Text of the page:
February 7, 2003 |
Frank Quattrone, the Credit Suisse First Boston star technology investment banker suspended on Monday pending a probe of alleged destruction of evidence, apparently isn't allowing his legal woes to get in the way of his golf game. Quattrone teed off Thursday morning in the PGA's four-day Pebble Beach National Pro-Am golf tournament, which pairs celebrities from entertainment and busi- ess with top pro golfers vying for $5 million in prize money.
February 4, 2003 |
NEW YORK -- Credit Suisse First Boston suspended investment banker Frank Quattrone on Monday, saying the onetime star of Silicon Valley's dot-com boom may have known that government investigations were underway when he advised employees to get rid of unneeded files.
February 1, 2003 |
The NASD has told Frank Quattrone, Silicon Valley's most prominent investment banker, that he will be the subject of civil charges, sources said Friday. One charge against Quattrone, head of technology banking at Credit Suisse First Boston in Palo Alto, is said to involve "spinning," an activity in which investment bankers allocated shares of prime initial public offerings to key clients, practically guaranteeing them a fortune as the shares soared.
November 21, 2002 |
Mortgage.com Inc. says it's pulling out of a class-action suit against Credit Suisse First Boston Corp. brought on behalf of 200 companies the bank took public and will file a new case. The lawsuit Mortgage.com, now MDCM Holdings Inc., is leaving alleges that the U.S. unit of Zurich-based Credit Suisse Group deliberately under-priced the initial stock offering in an attempt to get kickbacks from investors. With the withdrawal of Mortgage.
October 27, 2002 |
Massachusetts regulators filed a complaint alleging that Credit Suisse First Boston intentionally misled investors by hyping the stocks of companies for which the firm did investment banking work. In an administrative complaint, the Massachusetts secretary of state charged that bankers at CSFB, a unit of Credit Suisse Group, pressured technology stock analysts to issue upbeat reports on CSFB clients and then pointed to that bullishness when trying to win business from other companies.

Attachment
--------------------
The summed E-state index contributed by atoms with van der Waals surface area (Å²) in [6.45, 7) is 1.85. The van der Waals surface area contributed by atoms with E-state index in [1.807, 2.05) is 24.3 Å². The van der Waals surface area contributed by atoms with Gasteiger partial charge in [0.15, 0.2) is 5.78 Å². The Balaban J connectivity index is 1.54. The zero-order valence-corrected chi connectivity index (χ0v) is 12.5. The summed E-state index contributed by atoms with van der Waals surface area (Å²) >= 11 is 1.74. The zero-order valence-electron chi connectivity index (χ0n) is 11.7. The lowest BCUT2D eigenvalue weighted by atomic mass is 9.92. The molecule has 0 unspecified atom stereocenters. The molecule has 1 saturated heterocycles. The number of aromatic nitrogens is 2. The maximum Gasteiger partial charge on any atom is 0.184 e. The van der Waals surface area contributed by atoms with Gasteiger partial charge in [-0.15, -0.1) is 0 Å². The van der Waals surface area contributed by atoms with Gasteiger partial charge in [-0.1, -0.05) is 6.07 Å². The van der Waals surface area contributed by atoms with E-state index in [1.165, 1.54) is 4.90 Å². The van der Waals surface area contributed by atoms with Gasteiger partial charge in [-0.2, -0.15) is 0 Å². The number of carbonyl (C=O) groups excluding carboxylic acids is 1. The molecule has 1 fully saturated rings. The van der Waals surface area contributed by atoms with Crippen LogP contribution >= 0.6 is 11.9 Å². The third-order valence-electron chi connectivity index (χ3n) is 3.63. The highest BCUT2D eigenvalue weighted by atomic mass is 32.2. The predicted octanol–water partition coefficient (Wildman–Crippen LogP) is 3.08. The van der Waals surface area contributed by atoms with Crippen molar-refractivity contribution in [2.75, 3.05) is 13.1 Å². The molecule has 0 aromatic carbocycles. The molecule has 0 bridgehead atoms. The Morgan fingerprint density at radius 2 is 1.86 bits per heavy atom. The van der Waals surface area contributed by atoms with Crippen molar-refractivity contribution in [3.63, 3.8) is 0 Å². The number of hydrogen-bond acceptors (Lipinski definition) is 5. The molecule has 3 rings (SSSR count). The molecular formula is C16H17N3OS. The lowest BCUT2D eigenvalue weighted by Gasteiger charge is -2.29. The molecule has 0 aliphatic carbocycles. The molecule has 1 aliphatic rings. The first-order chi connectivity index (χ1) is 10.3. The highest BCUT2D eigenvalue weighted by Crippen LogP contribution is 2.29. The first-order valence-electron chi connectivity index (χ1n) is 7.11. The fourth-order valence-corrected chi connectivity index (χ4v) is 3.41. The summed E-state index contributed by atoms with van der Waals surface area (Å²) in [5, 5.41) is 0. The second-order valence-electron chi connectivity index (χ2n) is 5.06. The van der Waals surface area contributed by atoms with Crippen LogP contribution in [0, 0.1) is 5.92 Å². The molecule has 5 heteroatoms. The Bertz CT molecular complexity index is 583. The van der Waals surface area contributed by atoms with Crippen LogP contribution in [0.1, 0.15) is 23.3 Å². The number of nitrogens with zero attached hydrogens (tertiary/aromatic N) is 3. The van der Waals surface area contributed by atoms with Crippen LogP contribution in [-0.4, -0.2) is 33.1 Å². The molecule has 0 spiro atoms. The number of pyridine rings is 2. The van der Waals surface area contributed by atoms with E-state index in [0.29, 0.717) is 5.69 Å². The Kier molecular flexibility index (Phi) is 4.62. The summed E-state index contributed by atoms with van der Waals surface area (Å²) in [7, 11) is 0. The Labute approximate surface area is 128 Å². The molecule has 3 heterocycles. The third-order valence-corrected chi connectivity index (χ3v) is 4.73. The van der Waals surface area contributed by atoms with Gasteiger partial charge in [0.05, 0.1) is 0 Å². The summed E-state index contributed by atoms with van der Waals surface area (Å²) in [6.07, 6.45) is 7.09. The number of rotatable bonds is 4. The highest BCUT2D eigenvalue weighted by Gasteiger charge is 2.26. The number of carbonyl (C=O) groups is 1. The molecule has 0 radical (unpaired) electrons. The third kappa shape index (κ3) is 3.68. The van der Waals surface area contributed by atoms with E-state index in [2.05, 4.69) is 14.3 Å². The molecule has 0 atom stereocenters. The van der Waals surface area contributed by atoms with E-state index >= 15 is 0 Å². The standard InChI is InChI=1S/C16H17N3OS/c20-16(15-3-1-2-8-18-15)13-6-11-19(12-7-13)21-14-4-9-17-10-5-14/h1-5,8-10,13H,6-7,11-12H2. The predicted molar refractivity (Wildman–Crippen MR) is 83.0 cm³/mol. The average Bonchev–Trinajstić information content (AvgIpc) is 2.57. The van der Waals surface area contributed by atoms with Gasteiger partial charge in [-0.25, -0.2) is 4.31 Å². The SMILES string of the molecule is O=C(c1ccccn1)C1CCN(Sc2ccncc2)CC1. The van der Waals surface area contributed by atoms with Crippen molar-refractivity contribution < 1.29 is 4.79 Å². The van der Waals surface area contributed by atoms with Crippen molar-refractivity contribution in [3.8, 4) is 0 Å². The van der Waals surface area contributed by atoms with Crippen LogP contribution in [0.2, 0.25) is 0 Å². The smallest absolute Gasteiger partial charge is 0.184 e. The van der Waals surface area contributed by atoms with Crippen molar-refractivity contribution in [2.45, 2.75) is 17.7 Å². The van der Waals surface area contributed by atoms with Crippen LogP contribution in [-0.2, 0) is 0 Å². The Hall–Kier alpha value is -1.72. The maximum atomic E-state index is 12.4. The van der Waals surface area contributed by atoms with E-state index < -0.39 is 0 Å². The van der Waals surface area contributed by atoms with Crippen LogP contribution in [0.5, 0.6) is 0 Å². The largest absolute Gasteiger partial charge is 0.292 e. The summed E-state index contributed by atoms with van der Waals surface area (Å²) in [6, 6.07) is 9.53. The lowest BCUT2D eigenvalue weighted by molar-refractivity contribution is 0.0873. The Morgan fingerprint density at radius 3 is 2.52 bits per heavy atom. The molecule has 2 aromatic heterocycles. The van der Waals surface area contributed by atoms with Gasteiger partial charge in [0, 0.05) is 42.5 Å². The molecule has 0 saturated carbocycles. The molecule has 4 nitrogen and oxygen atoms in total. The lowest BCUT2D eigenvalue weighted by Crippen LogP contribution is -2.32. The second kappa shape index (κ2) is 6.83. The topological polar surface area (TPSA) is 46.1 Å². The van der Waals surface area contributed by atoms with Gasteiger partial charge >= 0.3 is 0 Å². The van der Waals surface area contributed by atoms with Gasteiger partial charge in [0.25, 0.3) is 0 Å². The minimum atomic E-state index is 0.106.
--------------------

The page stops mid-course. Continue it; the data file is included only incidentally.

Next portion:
October 22, 2002 |
Massachusetts regulators filed a complaint Monday alleging that Credit Suisse First Boston intentionally misled investors by hyping the stocks of companies for which the firm did investment banking work. In an administrative complaint, the Massachusetts secretary of state charged that CSFB bankers pressured technology stock analysts to issue upbeat reports on CSFB clients and then pointed to that bullishness when trying to win business from other companies.
October 11, 2002 |
Massachusetts securities regulators are demanding that Credit Suisse First Boston pay a fine of at least $100 million and clearly separate its stock research from investment banking to settle the state's civil investigation of the firm's practices, sources said Thursday. Separately, the U.S.
September 20, 2002 |
Massachusetts securities regulators recommended Thursday that their counterparts in New York consider filing criminal charges against brokerage Credit Suisse First Boston and some of its stock analysts over allegedly tainted advice given to investors. The recommendation raises the stakes in state and federal regulators' multiple investigations of Wall Street's conduct during the bull market.
September 5, 2002 |
The House Financial Services Committee, which is investigating brokerage practices during the bull market, on Wednesday sent letters to Credit Suisse First Boston and Goldman Sachs Group asking for information on their dealings with more than two dozen companies. Here are the companies: * CS First Boston: Caliper Technologies Corp., Commerce One Inc., Digital Impact Inc., DigitalThink Inc., EarthShell Container Corp., Enron Corp., Global Crossing Ltd., Handspring Inc., Intraware Inc.
August 16, 2002 |
Securities regulators fined and suspended two senior executives at brokerage Credit Suisse First Boston on Thursday for their roles in a scandal involving initial public stock offerings in the late 1990s. The penalties mark the latest development in regulators' probes into whether Wall Street firms charged improper fees for IPO shares during the tech-stock boom.